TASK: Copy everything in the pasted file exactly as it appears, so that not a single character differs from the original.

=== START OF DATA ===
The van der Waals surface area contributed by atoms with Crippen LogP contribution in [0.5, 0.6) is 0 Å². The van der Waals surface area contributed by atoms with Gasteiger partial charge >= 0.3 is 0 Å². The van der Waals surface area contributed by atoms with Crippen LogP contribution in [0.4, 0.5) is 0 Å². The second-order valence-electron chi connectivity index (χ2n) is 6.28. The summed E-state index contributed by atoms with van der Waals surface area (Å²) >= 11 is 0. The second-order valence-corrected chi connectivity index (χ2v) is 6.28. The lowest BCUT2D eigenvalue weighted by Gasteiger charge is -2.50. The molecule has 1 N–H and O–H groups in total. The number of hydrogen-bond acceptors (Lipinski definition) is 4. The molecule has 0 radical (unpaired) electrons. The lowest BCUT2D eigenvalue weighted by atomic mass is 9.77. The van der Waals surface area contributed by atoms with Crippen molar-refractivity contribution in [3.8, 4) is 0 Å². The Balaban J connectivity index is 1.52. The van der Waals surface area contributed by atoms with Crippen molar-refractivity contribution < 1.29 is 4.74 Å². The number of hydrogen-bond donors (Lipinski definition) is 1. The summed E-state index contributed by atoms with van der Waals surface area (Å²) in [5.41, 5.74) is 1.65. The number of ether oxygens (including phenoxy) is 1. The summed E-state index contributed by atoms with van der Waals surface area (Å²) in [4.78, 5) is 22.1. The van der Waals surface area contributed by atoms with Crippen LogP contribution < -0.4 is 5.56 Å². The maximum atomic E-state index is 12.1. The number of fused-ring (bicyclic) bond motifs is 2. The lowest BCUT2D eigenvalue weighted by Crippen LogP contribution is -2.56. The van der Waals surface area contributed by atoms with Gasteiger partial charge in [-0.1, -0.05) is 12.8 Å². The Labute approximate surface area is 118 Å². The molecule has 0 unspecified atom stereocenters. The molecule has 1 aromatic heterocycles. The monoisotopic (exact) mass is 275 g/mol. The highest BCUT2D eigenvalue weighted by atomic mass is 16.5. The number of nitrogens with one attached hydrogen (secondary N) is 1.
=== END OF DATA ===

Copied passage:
The van der Waals surface area contributed by atoms with Crippen LogP contribution in [0.5, 0.6) is 0 Å². The van der Waals surface area contributed by atoms with Gasteiger partial charge >= 0.3 is 0 Å². The van der Waals surface area contributed by atoms with Crippen LogP contribution in [0.4, 0.5) is 0 Å². The second-order valence-electron chi connectivity index (χ2n) is 6.28. The summed E-state index contributed by atoms with van der Waals surface area (Å²) >= 11 is 0. The second-order valence-corrected chi connectivity index (χ2v) is 6.28. The lowest BCUT2D eigenvalue weighted by Gasteiger charge is -2.50. The molecule has 1 N–H and O–H groups in total. The number of hydrogen-bond acceptors (Lipinski definition) is 4. The molecule has 0 radical (unpaired) electrons. The lowest BCUT2D eigenvalue weighted by atomic mass is 9.77. The van der Waals surface area contributed by atoms with Crippen molar-refractivity contribution in [3.8, 4) is 0 Å². The Balaban J connectivity index is 1.52. The van der Waals surface area contributed by atoms with Crippen molar-refractivity contribution < 1.29 is 4.74 Å². The number of hydrogen-bond donors (Lipinski definition) is 1. The summed E-state index contributed by atoms with van der Waals surface area (Å²) in [5.41, 5.74) is 1.65. The number of ether oxygens (including phenoxy) is 1. The summed E-state index contributed by atoms with van der Waals surface area (Å²) in [4.78, 5) is 22.1. The van der Waals surface area contributed by atoms with Crippen LogP contribution < -0.4 is 5.56 Å². The maximum atomic E-state index is 12.1. The number of fused-ring (bicyclic) bond motifs is 2. The lowest BCUT2D eigenvalue weighted by Crippen LogP contribution is -2.56. The van der Waals surface area contributed by atoms with Gasteiger partial charge in [-0.1, -0.05) is 12.8 Å². The Labute approximate surface area is 118 Å². The molecule has 0 unspecified atom stereocenters. The molecule has 1 aromatic heterocycles. The monoisotopic (exact) mass is 275 g/mol. The highest BCUT2D eigenvalue weighted by atomic mass is 16.5. The number of nitrogens with one attached hydrogen (secondary N) is 1.